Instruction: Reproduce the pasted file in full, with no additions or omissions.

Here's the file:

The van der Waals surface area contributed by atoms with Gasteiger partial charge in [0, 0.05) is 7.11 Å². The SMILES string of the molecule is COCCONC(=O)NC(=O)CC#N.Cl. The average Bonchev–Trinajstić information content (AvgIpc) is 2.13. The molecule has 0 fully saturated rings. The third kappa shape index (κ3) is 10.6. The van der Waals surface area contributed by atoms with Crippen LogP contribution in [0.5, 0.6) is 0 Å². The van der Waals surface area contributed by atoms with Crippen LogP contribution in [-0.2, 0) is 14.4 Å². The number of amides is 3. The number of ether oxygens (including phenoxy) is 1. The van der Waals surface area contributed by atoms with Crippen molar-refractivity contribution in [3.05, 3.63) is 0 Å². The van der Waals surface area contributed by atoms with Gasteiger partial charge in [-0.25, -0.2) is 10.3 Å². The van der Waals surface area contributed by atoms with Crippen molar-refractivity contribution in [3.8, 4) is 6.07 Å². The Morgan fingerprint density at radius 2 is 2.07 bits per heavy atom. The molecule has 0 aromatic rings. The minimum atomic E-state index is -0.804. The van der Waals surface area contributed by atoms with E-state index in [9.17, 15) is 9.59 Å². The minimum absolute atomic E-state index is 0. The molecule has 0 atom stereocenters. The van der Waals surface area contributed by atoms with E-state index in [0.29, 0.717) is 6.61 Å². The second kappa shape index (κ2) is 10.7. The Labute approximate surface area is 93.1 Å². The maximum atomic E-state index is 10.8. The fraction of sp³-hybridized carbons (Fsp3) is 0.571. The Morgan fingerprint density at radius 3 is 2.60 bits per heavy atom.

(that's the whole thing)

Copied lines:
The van der Waals surface area contributed by atoms with Gasteiger partial charge in [0, 0.05) is 7.11 Å². The SMILES string of the molecule is COCCONC(=O)NC(=O)CC#N.Cl. The average Bonchev–Trinajstić information content (AvgIpc) is 2.13. The molecule has 0 fully saturated rings. The third kappa shape index (κ3) is 10.6. The van der Waals surface area contributed by atoms with Crippen LogP contribution in [0.5, 0.6) is 0 Å². The van der Waals surface area contributed by atoms with Crippen LogP contribution in [-0.2, 0) is 14.4 Å². The number of amides is 3. The number of ether oxygens (including phenoxy) is 1. The van der Waals surface area contributed by atoms with Crippen molar-refractivity contribution in [3.05, 3.63) is 0 Å². The van der Waals surface area contributed by atoms with Gasteiger partial charge in [-0.25, -0.2) is 10.3 Å². The van der Waals surface area contributed by atoms with Crippen molar-refractivity contribution in [3.8, 4) is 6.07 Å². The Morgan fingerprint density at radius 2 is 2.07 bits per heavy atom. The molecule has 0 aromatic rings. The minimum atomic E-state index is -0.804. The van der Waals surface area contributed by atoms with E-state index in [9.17, 15) is 9.59 Å². The minimum absolute atomic E-state index is 0. The molecule has 0 atom stereocenters. The van der Waals surface area contributed by atoms with E-state index in [0.29, 0.717) is 6.61 Å². The second kappa shape index (κ2) is 10.7. The Labute approximate surface area is 93.1 Å². The maximum atomic E-state index is 10.8. The fraction of sp³-hybridized carbons (Fsp3) is 0.571. The Morgan fingerprint density at radius 3 is 2.60 bits per heavy atom.